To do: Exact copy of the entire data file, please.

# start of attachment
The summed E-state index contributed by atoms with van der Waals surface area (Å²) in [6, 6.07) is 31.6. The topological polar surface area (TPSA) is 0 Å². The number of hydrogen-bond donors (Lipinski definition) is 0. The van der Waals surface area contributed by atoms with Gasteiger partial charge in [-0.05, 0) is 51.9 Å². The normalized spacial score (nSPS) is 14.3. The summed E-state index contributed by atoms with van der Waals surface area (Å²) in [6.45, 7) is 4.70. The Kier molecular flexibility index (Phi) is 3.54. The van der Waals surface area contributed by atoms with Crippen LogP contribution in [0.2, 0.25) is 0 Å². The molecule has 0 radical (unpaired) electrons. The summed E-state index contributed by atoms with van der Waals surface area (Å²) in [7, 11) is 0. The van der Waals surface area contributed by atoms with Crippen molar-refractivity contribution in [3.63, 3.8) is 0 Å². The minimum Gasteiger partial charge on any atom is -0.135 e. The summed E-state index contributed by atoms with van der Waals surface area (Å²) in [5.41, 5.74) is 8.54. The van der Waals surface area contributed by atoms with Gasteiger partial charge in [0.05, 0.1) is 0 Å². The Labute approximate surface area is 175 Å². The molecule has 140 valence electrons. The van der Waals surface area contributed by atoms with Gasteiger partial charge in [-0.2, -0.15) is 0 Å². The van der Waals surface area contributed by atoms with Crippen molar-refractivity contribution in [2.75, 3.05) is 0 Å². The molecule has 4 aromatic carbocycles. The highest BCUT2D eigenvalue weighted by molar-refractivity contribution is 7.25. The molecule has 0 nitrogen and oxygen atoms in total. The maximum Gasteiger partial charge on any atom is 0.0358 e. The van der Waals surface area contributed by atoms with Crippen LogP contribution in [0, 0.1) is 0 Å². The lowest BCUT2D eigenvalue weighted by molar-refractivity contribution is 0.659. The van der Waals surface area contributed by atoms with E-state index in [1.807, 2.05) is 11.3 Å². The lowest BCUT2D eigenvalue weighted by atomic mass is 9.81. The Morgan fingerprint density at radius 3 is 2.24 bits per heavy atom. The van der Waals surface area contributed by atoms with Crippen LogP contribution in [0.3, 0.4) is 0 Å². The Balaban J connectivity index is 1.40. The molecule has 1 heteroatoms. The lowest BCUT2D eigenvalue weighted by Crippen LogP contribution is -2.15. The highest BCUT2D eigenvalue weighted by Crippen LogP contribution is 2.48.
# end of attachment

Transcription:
The summed E-state index contributed by atoms with van der Waals surface area (Å²) in [6, 6.07) is 31.6. The topological polar surface area (TPSA) is 0 Å². The number of hydrogen-bond donors (Lipinski definition) is 0. The van der Waals surface area contributed by atoms with Gasteiger partial charge in [-0.05, 0) is 51.9 Å². The normalized spacial score (nSPS) is 14.3. The summed E-state index contributed by atoms with van der Waals surface area (Å²) in [6.45, 7) is 4.70. The Kier molecular flexibility index (Phi) is 3.54. The van der Waals surface area contributed by atoms with Crippen LogP contribution in [0.2, 0.25) is 0 Å². The molecule has 0 radical (unpaired) electrons. The summed E-state index contributed by atoms with van der Waals surface area (Å²) in [7, 11) is 0. The van der Waals surface area contributed by atoms with Crippen molar-refractivity contribution in [3.63, 3.8) is 0 Å². The minimum Gasteiger partial charge on any atom is -0.135 e. The summed E-state index contributed by atoms with van der Waals surface area (Å²) in [5.41, 5.74) is 8.54. The van der Waals surface area contributed by atoms with Gasteiger partial charge in [0.05, 0.1) is 0 Å². The Labute approximate surface area is 175 Å². The molecule has 140 valence electrons. The van der Waals surface area contributed by atoms with Gasteiger partial charge in [-0.2, -0.15) is 0 Å². The van der Waals surface area contributed by atoms with Crippen molar-refractivity contribution in [2.75, 3.05) is 0 Å². The molecule has 4 aromatic carbocycles. The highest BCUT2D eigenvalue weighted by molar-refractivity contribution is 7.25. The molecule has 0 nitrogen and oxygen atoms in total. The maximum Gasteiger partial charge on any atom is 0.0358 e. The van der Waals surface area contributed by atoms with Crippen LogP contribution in [0, 0.1) is 0 Å². The lowest BCUT2D eigenvalue weighted by molar-refractivity contribution is 0.659. The van der Waals surface area contributed by atoms with E-state index in [1.807, 2.05) is 11.3 Å². The lowest BCUT2D eigenvalue weighted by atomic mass is 9.81. The Morgan fingerprint density at radius 3 is 2.24 bits per heavy atom. The van der Waals surface area contributed by atoms with Crippen LogP contribution in [0.3, 0.4) is 0 Å². The Balaban J connectivity index is 1.40. The molecule has 1 heteroatoms. The lowest BCUT2D eigenvalue weighted by Crippen LogP contribution is -2.15. The highest BCUT2D eigenvalue weighted by Crippen LogP contribution is 2.48.